The United States doesn’t settle for second best. And that’s never been more true than our beloved country’s ability to rack up record-setting deficits. Yesterday, the CBO released its projection that the country’s deficit this year would total $1.3 trillion (that’s $1,300,000,000,000.00).
For you history buffs, a $1.3 trillion dollar deficit is “only” the third largest deficit our country has ever experienced. As the CBO explained:
The United States is facing profound budgetary and economic challenges. At 8.5 percent of gross domestic product (GDP), the $1.3 trillion budget deficit that the Congressional Budget Office (CBO) projects for 2011 will be the third-largest shortfall in the past 65 years
So how then did the U.S. deficit set a record? It set a record because the two years in which we experienced higher deficits were 2009 and 2010. Thus, 2011 marks the first time in our country’s history that the deficit has exceeded $1 trillion three years running (queue streamers and party horns).
And while those numbers are mind-numbing, nothing speaks louder than a good chart depicting our profligacy. So here is a chart from the CBO depicting our financial folly:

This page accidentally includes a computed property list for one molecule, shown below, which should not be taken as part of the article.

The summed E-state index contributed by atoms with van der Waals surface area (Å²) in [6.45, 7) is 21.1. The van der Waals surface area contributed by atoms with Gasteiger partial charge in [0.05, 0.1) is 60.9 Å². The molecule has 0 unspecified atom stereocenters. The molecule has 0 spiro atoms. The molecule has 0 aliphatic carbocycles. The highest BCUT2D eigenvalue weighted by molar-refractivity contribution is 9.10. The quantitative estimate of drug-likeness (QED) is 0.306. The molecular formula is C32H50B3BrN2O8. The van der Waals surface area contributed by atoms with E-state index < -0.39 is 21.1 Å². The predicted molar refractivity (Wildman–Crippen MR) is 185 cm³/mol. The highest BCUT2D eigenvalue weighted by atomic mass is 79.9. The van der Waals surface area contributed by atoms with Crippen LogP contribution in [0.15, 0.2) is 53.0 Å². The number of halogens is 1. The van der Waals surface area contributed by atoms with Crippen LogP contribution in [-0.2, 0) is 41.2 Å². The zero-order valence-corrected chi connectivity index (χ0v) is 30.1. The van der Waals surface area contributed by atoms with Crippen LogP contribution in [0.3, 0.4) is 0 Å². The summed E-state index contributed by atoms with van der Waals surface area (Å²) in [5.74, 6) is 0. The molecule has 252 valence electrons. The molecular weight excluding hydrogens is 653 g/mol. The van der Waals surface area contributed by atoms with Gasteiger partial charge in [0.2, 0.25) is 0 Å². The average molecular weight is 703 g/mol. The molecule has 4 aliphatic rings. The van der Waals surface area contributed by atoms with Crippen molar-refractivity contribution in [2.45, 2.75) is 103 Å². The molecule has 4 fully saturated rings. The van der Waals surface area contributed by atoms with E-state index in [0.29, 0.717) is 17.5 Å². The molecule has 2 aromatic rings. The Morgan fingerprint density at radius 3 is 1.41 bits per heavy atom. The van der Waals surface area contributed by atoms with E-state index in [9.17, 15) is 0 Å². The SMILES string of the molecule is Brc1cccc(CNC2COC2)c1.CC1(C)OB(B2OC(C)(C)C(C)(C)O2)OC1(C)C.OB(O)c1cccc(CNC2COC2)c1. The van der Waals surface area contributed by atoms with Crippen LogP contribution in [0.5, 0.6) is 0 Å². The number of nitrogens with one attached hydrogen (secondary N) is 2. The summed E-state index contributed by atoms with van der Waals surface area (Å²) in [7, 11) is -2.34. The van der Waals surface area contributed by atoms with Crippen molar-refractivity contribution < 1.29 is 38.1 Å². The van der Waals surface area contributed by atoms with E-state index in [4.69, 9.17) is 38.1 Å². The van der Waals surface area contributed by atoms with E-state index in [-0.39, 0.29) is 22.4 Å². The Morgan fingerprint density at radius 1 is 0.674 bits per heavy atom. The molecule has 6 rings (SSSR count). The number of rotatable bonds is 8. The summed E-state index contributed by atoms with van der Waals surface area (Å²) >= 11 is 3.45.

The CBO is also predicting high unemployment for the foreseeable future. The CBO predicts it will remain above 8% until at least 2014:
There is some “good” news. The CBO projects that deficits as a percentage of GDP will decline over the next ten years. Unfortunately, a lot of these projects depend on tax and spending policies, including the expiration of the tax cuts initially passed during the Bush administration. Here’s the CBO chart of these projections:
The CBO also believes interest rates will remain low (good for borrowers; bad for savers). That means that rates for “high” yield savings accounts are likely to remain under 1%. But it also means that mortgage rates and interest on car loans will remain near historic lows:
Finally, the slideshow below shows all of the charts that the CBO released yesterday (you can expand the charts by clicking the button at the bottom right of the image):